Before the Girls moved in, the 'Boys' from HBO’s Bored to Death were the ones staying up all night having wild adventures and even wilder sexual escapades all over Brooklyn. Now, those days are gone and all we can do is cue Eric Carmen’s “All By Myself.” Season 3 of the noir-influenced comedy follows Jason Schwartzman’s struggling writer Jonathan Ames (also the name of the series creator and lead writer) as he moonlights as an unlicensed private detective. Accompanied by Ted Danson’s wealthy socialite, George Christopher, and Zach Galifianakis’ cartoonist, Ray Hueston, the three potheads make for a hapless group of sleuths, but also an interesting bromance triangle. During Season 3, the cases became more personal, dangerous and extravagant, but, unfortunately, way fewer viewers also watched the episodes. Just when the show was as good as it got, Bored to Death stopped being popular on HBO. Luckily, the Blu-ray release affords everyone a chance to make up for the mistake.
Season 3 was bookended by a couple of two-part episodes (which nicely set up all of the characters’ season-long threads), that were each bridged with the rarely seen ‘To Be Continued.’ Even though these continued storylines might have delivered Jonathan the most dangerous and even personal cases of the season, and it was nice to get to see him--not to mention George and Ray--have to deal with some real gunfire and life-threatening situations (albeit always comically and light-heartedly life-threatening), it was the episodes in the middle that stole the season. The run of Episodes 4-6 ("We Could Sing a Duet," “I Keep Taking Baths Like Lady Macbeth" and "Two Large Pearls and a Bar of Gold") is as entertaining as a string of episodes can get. All of them feature great noir-type stories for the fantastic characters to unfold. Two of them were directed by Tristram Shapeero, who also did some great work on Community last season, so have an eye trained to look for that name in the future.
The three main characters and the actors themselves really are fantastic and are the number 1-3 reasons why the show is so watchable. Schwartzman acts in the role of the straight man, even though he’s having outlandish adventures, while Danson and Galifianakis take their work to a whole new level for the third season. The chemistry between the three is outstanding and should have saved the show from being cancelled. One standout moment was the showdown between Jonathan and George mid-season that totally pulled at the emotional heartstrings. They make for one hell of a family, and the image of them all in bed, wearing matching monogrammed pajamas, still puts a huge smile on my face. That's even before mentioning the team's grocery store stakeout or chase. Then, there’s the one where the three of them dress up like ‘longshoremen.’ And...you get where I’m going with this. There are a lot of memorable, elaborate sequences this season, but it’s often the minor touches, like George feeding Ray some sushi, that make Bored to Death a rewarding show.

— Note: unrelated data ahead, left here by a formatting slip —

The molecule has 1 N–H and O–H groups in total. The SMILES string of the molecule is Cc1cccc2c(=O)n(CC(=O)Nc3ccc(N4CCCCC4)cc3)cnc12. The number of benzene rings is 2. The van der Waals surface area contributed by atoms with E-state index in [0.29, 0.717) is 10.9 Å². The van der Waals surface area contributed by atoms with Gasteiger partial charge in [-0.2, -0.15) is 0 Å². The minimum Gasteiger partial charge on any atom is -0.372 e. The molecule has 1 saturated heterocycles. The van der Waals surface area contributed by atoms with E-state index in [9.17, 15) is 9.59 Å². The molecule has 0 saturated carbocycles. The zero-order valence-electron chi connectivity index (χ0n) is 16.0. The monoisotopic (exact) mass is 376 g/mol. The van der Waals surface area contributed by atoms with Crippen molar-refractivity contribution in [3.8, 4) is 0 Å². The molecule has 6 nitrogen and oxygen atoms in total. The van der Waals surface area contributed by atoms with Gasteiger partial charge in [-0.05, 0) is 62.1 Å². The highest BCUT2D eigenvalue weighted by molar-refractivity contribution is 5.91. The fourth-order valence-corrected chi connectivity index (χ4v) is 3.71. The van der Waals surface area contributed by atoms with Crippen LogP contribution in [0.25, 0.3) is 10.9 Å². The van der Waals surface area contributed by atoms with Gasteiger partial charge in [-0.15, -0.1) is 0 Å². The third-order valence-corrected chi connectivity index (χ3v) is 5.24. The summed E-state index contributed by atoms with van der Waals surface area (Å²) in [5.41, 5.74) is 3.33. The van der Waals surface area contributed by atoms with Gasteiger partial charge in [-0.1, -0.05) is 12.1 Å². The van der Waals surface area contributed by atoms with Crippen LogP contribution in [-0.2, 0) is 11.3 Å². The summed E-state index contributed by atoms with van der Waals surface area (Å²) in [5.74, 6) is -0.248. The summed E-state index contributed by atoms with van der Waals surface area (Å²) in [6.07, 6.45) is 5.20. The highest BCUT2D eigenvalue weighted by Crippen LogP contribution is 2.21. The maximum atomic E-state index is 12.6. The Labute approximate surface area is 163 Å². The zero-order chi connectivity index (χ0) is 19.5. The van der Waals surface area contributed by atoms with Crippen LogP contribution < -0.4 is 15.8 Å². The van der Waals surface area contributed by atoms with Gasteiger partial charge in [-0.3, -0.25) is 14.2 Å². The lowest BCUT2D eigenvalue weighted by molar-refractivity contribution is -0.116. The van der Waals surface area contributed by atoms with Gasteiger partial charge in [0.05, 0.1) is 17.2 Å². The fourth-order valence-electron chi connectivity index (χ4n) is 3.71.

The supporting cast is also wonderful, with Heather Burns (Leah) leading a slew of great guests stars--some new and some old--like John Hodgman and Oliver Platt, as well as Brett Gelman, Casey Wilson, Isla Fisher, Sarah Silverman, Mary Steenburgen and Stacy Keach. Hodgman and Platt have a great rivalry plotline, and it’s too bad they didn’t bring back Ray’s fan from the Season 1 boxing match. Seeing Steenburgen pair up with Danson was a nice meta-joke, plus seeing them work together brought up fond memories of Curb. Of all of the guests, I think I enjoyed Gellman’s identity thieving ‘Jonathan Ames,’ whose credentials include watching a lot of film noir (unacceptable to the real Ames, or at least, Schwartzman’s Ames, who read all of Hammett and Chandler before starting).
The set’s special features aren’t that special, especially considering this turned out to be the final season of Bored to Death. The limited extras include the usual stuff like deleted scenes and outtakes (granted, always funny) as well as accompanying commentary for four of the episodes (again, standard, but when it’s Schwartzman, Danson and Galifianakis, the commentary is better than the average narrations). The ‘Inside the Episode’ featurettes are fine but they have been previously released by HBO to promote the series during its run, and only really feature Ames adding more context to each story. The menus and titles are well-crafted in a stark comic book style. The look is reminiscent of Ray’s work on the series, but if you’re looking for something ‘special’ (beyond the episodes), the Bored to Death Blu-ray might not completely satisfy.
It’s unfortunate for fans of the mysteries that the third season of HBO’s Bored to Death was its last, and all the cases--even those left open--are now closed. The final eight episodes were not initially intended to be the series conclusion, even if the writing was on the wall for any amateur sleuth to see. The increasingly serialized noir spoof about three best friends doesn’t wrap everything up neatly, however, a wedding serves as fitting of an ending as any. Besides, it’s nice to imagine that life and its mysteries continued for Jonathan, Ray and George, whether or not we were there to witness their blundering successes. Bored to Death was a really entertaining, imaginative and original show, easy to watch, and with characters incredibly hard to hate. The third season was a great way to say goodbye to the ‘Boys.’
Length: 203 min.
Release Date: 09/04/12
Starring: Jason Schwartzman, Zach Galifianakis, Ted Danson
Directed by: Michael Lehmann, Tristram Shapeero, Adam Bernstein
Created by: Jonathan Ames